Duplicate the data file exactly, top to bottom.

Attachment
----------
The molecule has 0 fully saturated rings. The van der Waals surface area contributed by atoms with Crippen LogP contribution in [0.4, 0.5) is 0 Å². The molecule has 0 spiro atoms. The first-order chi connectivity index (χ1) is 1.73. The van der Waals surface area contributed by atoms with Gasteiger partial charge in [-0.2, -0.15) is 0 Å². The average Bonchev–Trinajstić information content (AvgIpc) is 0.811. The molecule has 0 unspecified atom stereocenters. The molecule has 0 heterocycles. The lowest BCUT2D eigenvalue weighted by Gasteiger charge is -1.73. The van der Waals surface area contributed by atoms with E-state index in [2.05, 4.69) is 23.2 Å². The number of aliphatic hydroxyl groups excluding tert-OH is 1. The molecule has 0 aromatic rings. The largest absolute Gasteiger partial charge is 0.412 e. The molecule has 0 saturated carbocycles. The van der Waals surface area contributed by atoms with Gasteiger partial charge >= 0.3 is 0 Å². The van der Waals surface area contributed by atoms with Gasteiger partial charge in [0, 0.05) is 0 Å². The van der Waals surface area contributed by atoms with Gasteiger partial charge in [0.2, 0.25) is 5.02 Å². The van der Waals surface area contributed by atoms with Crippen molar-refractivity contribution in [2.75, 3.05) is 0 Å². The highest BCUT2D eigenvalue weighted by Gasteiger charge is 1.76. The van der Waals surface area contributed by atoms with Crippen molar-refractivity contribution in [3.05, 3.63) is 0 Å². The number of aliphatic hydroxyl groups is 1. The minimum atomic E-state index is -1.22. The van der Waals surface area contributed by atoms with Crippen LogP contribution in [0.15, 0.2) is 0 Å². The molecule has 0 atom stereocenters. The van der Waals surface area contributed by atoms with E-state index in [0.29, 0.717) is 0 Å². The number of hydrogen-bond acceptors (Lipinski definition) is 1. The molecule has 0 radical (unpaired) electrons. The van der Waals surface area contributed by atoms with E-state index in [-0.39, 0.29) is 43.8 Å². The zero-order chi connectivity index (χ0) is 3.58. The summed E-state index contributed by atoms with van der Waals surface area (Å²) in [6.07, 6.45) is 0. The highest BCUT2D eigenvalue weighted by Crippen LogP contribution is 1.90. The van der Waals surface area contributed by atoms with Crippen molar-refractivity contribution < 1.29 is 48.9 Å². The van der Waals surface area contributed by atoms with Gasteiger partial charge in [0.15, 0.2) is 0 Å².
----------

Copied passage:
The molecule has 0 fully saturated rings. The van der Waals surface area contributed by atoms with Crippen LogP contribution in [0.4, 0.5) is 0 Å². The molecule has 0 spiro atoms. The first-order chi connectivity index (χ1) is 1.73. The van der Waals surface area contributed by atoms with Gasteiger partial charge in [-0.2, -0.15) is 0 Å². The average Bonchev–Trinajstić information content (AvgIpc) is 0.811. The molecule has 0 unspecified atom stereocenters. The molecule has 0 heterocycles. The lowest BCUT2D eigenvalue weighted by Gasteiger charge is -1.73. The van der Waals surface area contributed by atoms with E-state index in [2.05, 4.69) is 23.2 Å². The number of aliphatic hydroxyl groups excluding tert-OH is 1. The molecule has 0 aromatic rings. The largest absolute Gasteiger partial charge is 0.412 e. The molecule has 0 saturated carbocycles. The van der Waals surface area contributed by atoms with Gasteiger partial charge >= 0.3 is 0 Å². The van der Waals surface area contributed by atoms with Gasteiger partial charge in [0, 0.05) is 0 Å². The van der Waals surface area contributed by atoms with Gasteiger partial charge in [0.2, 0.25) is 5.02 Å². The van der Waals surface area contributed by atoms with Crippen molar-refractivity contribution in [2.75, 3.05) is 0 Å². The highest BCUT2D eigenvalue weighted by Gasteiger charge is 1.76. The van der Waals surface area contributed by atoms with Crippen molar-refractivity contribution in [3.05, 3.63) is 0 Å². The number of aliphatic hydroxyl groups is 1. The minimum atomic E-state index is -1.22. The van der Waals surface area contributed by atoms with Crippen LogP contribution in [0.15, 0.2) is 0 Å². The molecule has 0 atom stereocenters. The van der Waals surface area contributed by atoms with E-state index in [0.29, 0.717) is 0 Å². The number of hydrogen-bond acceptors (Lipinski definition) is 1. The molecule has 0 radical (unpaired) electrons. The van der Waals surface area contributed by atoms with E-state index in [-0.39, 0.29) is 43.8 Å². The zero-order chi connectivity index (χ0) is 3.58. The summed E-state index contributed by atoms with van der Waals surface area (Å²) in [6.07, 6.45) is 0. The highest BCUT2D eigenvalue weighted by Crippen LogP contribution is 1.90. The van der Waals surface area contributed by atoms with Crippen molar-refractivity contribution < 1.29 is 48.9 Å². The van der Waals surface area contributed by atoms with Gasteiger partial charge in [0.15, 0.2) is 0 Å².